[200q20v] Re: [BIRA] 3pt Seatbelt harness

Theodore Chen tedebearp at yahoo.com
Wed Apr 25 03:24:44 EDT 2001

--- Ted Fisher <fisherwc at pacbell.net> wrote:
> A five or six point comp system is designed to hold you in the seat no
> matter what happens. It is custom fit to the car and to the driver of
> that car. The belts have a limited range of adjustment once installed.
> The seat is bolted to the floor and to the roll bar or cage. The
> shoulder belts are anchored to a bar that runs behind the seats just
> below shoulder height (again, part of the roll bar or cage) and only
> have a couple inches of play. Lap belts should be bolted to the floor
> with support plates backing them up. Again your only talking an inch or
> two of adjustment.

good points, but there's a middle ground.  i used a six point harness 
with the stock seat for a long time before i finally coughed up for a 
race seat, and even then, i reused the sliders so my seat is still 
adjustable forward and backward.

my six point harness has adjusters in it, and there's a lot more than
one or two inches of adjustment.  there are two places where i can
adjust the length: at the end that's anchored to the car, and near the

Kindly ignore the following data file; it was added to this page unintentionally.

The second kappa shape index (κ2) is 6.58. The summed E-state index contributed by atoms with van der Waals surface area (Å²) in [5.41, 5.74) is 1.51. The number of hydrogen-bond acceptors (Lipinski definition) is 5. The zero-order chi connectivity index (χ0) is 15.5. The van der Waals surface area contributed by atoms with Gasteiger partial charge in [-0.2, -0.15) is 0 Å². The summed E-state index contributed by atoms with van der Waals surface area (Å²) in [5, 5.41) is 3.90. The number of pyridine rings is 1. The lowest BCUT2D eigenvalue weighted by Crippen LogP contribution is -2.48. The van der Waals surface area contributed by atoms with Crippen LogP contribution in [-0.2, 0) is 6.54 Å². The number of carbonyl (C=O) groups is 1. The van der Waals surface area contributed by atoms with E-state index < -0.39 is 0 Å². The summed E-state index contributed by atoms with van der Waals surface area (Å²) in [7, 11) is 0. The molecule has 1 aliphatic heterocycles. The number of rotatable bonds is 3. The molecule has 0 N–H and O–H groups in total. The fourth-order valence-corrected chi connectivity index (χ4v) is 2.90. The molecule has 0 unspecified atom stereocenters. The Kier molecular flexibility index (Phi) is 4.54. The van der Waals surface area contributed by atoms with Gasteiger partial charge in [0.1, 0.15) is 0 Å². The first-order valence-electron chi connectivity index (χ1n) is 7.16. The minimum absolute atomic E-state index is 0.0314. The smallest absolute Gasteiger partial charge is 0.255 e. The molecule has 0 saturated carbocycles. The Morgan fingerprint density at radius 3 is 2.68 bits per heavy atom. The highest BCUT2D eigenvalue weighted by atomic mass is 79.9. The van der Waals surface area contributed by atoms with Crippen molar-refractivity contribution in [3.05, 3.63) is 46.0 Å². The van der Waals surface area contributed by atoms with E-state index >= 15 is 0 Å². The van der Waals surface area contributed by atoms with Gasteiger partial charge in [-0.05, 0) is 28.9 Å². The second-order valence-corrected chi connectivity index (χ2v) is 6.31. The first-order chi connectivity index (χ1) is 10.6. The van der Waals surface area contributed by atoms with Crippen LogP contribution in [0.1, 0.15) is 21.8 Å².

latch end.  i set the anchored end as a rough adjustment, and fine tune
with the latch end.  as an instructor, i've had a bunch of people sitting
in the passenger seat, ranging from skinny to fat, from mild to wild, and
the harness accommodates all of them.

it's true, though, that adjusting this harness is much more of a hassle
than the stock belt, and probably more than the schroth (don't most of
them come with retractors?).

> The antisubmarine belt, and there are two kinds here,
> keeps you from sliding under the lap belt in an accident. There is the
> single belt design that comes from the floor and fastens to the lap belt
> or the two piece belt that fastens on each side of the seat, comes
> underneath the thighs and pulls up to attach at the waist. All in all, a
> custom design that is sized for one person and one person only.

they can be routed over the front of the seat.  they don't see that much
stress, as their primary purpose is to keep the lap belt down over your
pelvic bones (ok, ischial tuberosities) rather than snagging you by
the 'nads as most people believe.

> The club systems try to offer the secureness of a full competition
> system while allowing some adaptability among different drivers. Yes,
> they don't hold you as well as a comp system does, especially when you
> blow it, but then again, we are not pushing the envelope quite that far.
> They are a compromise, better than stock, not as good as race. Determine
> your use, set your car up accordingly and go play.
> Ted Fisher
> PS. rule of thumb. Track the car once or twice in it's life, OEM will
> work. Track the car a couple times a year, look for club belts. Planning
> a trip every quarter, with one or two similar drivers, get a five point
> system.

that pretty much sums it up.  whatever you decide to run is up to you.
just make sure you put some skull sweat into it and understand the choice
you're making.  play hard, but play safe.


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